The false morels are a group of mushrooms that superficially resemble the famously delicious morels and can easily be mistaken for them—a problem, since the false morels vary from probably to definitely poisonous. The name applies to some members of three genera, at least according to current taxonomy (mushroom taxonomy is generally in a state of flux and has been for some time).
Gyromitra[i] and Helvella[ii] are closely-related genera that both include several species that have short stalks and convoluted, often wrinkled caps that may vaguely resemble the pitted caps of morels to varying degrees. The helvella species tend to be extravagantly lobed and twisted, as are some of the gyromitras, and so these resemble morels only distantly, but some of the gyomitras are globular and present more possibility for confusion. It is the gyromitras that are most frequently called “false morels,” although there are also gyromitras that don’t resemble morels at all, having an open, bowl-like shape. The Verpa genus is closely related to the true morels and its two species resemble morels more strongly than the gyromitras do, though their caps still are not pitted and their stems are very long. They are often called “early morels.”
Differentiating true morels from false is not difficult for an experienced forager, but mistakes are possible for the inexperienced or the careless; false morels are even sometimes sold as morels, apparently by accident. It’s important to be aware of the potential for confusion, even among presumably experienced professionals.
The following list is not exhaustive. Also, the gyromitras especially are in the process of being reorganized by genetic studies, so these species definitions could change.
This is the species most often meant by “false morel.” Its rounded, extremely wrinkled cap lacks prominent lobes, vaguely suggesting the thimble-shaped cap of a morel, and its variable color can mimic that of several morel species. Further, it fruits from the ground, often during morel season. Its stem is relatively thin. It is Eurasian; similar North American mushrooms are usually considered members of the same species, but might not be. G. esculenta is a favored edible, especially in some parts of Europe, but has also caused many human fatalities.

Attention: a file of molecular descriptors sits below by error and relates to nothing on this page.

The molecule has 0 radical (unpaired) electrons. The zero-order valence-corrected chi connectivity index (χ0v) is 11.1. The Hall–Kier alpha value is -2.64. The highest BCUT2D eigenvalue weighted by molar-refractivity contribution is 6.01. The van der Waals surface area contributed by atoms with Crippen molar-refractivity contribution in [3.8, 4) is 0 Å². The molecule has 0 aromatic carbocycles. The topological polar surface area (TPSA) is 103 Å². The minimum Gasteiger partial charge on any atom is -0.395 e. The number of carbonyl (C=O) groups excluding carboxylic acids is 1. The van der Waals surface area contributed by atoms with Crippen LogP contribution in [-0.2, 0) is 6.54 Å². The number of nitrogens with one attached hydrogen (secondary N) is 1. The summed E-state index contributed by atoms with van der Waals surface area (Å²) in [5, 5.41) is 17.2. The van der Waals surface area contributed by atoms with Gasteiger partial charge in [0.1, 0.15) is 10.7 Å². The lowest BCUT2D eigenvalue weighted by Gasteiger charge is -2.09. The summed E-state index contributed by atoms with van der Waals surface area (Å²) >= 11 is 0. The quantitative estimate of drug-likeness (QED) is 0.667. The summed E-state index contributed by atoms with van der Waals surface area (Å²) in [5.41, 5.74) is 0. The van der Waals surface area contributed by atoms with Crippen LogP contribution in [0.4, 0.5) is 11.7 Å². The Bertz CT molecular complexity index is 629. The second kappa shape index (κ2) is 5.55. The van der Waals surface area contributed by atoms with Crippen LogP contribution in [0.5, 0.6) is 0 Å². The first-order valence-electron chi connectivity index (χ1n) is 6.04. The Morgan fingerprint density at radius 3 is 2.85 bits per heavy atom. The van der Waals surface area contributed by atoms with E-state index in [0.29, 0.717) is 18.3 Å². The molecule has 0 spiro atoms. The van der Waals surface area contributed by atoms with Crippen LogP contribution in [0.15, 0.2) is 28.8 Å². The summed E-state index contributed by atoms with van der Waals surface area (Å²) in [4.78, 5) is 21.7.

The cap of this mushroom, too, is extremely wrinkled and globular, but the stem can be quite thick near the base. The cap is often distinctively red. The mushroom is usually mid-size, but can be very large; occasional reports of giant, seven-pound morels are actually this species. The fungus fruits in the spring from the ground near rotting hardwood stumps or logs. It is reputed to have relatively low levels of toxin. As the name implies, it grows in southeastern North America.
This species is regarded as safe to eat by many, but is also might be more than one species (it is broken up into several species by some authorities), so even if one of these is safe that does not mean the others are. Members of the complex occur in both Europe and North America. The stem is very thick, almost as broad as the cap, and quite short. The cap is extremely wrinkled and often squarish. The fungus usually fruits from the ground near hardwoods, in the spring, but it has been found fruiting from standing trees as well.
There are several other American or Eurasian Gyromitra species that less closely resemble morels, since their caps have pointed lobes, lumps, or ruffles and may lack wrinkles. Some also fruit directly from downed wood or stumps, which morels do not. Still, confusion is possible, either with morels or, more likely, with one of the supposedly edible false morels.
This species[iii] has a very wrinkled, thimble-shaped cap that may indeed come to look almost pitted with age. The resemblance to the caps of some morels is striking. The most obvious difference is the extremely long stem. The fungus fruits earlier than morels do, but the seasons overlap.
A European species that may or may not also grow in North America; the American V. conica could be one or even two separate species[iv]. The stem is long, but not as long as in V. bohemica, and the cap is smooth or only slightly wrinkled.
Helvella-group mushrooms are mostly fantastically lobed, so their resemblance to morels is borderline. Their resemblance to some of the gyromitras is notable, though, and they, too, have a paradoxical reputation as both toxic and edible[v].
False Morels vs True Morels